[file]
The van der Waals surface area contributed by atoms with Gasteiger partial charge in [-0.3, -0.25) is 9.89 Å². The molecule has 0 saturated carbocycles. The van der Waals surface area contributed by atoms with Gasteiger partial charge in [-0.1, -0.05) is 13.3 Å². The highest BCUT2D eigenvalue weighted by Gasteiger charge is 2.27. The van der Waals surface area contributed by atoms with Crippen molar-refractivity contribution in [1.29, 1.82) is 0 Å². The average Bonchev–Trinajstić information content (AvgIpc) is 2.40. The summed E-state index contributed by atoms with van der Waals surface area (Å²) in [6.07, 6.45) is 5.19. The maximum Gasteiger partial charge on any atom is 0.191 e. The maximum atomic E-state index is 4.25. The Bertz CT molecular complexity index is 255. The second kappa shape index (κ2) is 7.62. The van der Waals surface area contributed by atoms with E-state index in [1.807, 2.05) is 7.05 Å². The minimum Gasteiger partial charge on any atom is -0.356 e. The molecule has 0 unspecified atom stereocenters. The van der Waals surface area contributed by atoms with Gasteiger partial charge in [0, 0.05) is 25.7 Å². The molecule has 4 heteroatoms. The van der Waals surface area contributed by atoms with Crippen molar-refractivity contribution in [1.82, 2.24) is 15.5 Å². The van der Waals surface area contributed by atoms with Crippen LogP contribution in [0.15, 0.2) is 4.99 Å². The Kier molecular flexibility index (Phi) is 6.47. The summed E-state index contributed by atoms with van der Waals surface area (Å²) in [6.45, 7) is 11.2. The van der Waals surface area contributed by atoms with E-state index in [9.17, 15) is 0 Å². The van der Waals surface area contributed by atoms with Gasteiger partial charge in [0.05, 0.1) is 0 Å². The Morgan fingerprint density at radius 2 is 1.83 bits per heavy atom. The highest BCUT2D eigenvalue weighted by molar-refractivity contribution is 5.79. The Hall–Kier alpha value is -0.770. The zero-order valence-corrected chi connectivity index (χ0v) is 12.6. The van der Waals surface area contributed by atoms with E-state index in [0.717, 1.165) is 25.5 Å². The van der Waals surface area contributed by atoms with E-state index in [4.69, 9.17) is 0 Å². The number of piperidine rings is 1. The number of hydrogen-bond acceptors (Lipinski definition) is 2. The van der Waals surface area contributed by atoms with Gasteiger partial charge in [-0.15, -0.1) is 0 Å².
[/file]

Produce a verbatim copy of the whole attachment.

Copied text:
The van der Waals surface area contributed by atoms with Gasteiger partial charge in [-0.3, -0.25) is 9.89 Å². The molecule has 0 saturated carbocycles. The van der Waals surface area contributed by atoms with Gasteiger partial charge in [-0.1, -0.05) is 13.3 Å². The highest BCUT2D eigenvalue weighted by Gasteiger charge is 2.27. The van der Waals surface area contributed by atoms with Crippen molar-refractivity contribution in [1.29, 1.82) is 0 Å². The average Bonchev–Trinajstić information content (AvgIpc) is 2.40. The summed E-state index contributed by atoms with van der Waals surface area (Å²) in [6.07, 6.45) is 5.19. The maximum Gasteiger partial charge on any atom is 0.191 e. The maximum atomic E-state index is 4.25. The Bertz CT molecular complexity index is 255. The second kappa shape index (κ2) is 7.62. The van der Waals surface area contributed by atoms with E-state index in [1.807, 2.05) is 7.05 Å². The minimum Gasteiger partial charge on any atom is -0.356 e. The molecule has 0 unspecified atom stereocenters. The van der Waals surface area contributed by atoms with Gasteiger partial charge in [0, 0.05) is 25.7 Å². The molecule has 4 heteroatoms. The van der Waals surface area contributed by atoms with Crippen molar-refractivity contribution in [1.82, 2.24) is 15.5 Å². The van der Waals surface area contributed by atoms with Crippen LogP contribution in [0.15, 0.2) is 4.99 Å². The Kier molecular flexibility index (Phi) is 6.47. The summed E-state index contributed by atoms with van der Waals surface area (Å²) in [6.45, 7) is 11.2. The van der Waals surface area contributed by atoms with E-state index in [9.17, 15) is 0 Å². The van der Waals surface area contributed by atoms with Gasteiger partial charge in [0.05, 0.1) is 0 Å². The Morgan fingerprint density at radius 2 is 1.83 bits per heavy atom. The highest BCUT2D eigenvalue weighted by molar-refractivity contribution is 5.79. The Hall–Kier alpha value is -0.770. The zero-order valence-corrected chi connectivity index (χ0v) is 12.6. The van der Waals surface area contributed by atoms with E-state index in [0.717, 1.165) is 25.5 Å². The van der Waals surface area contributed by atoms with E-state index in [4.69, 9.17) is 0 Å². The number of piperidine rings is 1. The number of hydrogen-bond acceptors (Lipinski definition) is 2. The van der Waals surface area contributed by atoms with Gasteiger partial charge in [-0.15, -0.1) is 0 Å².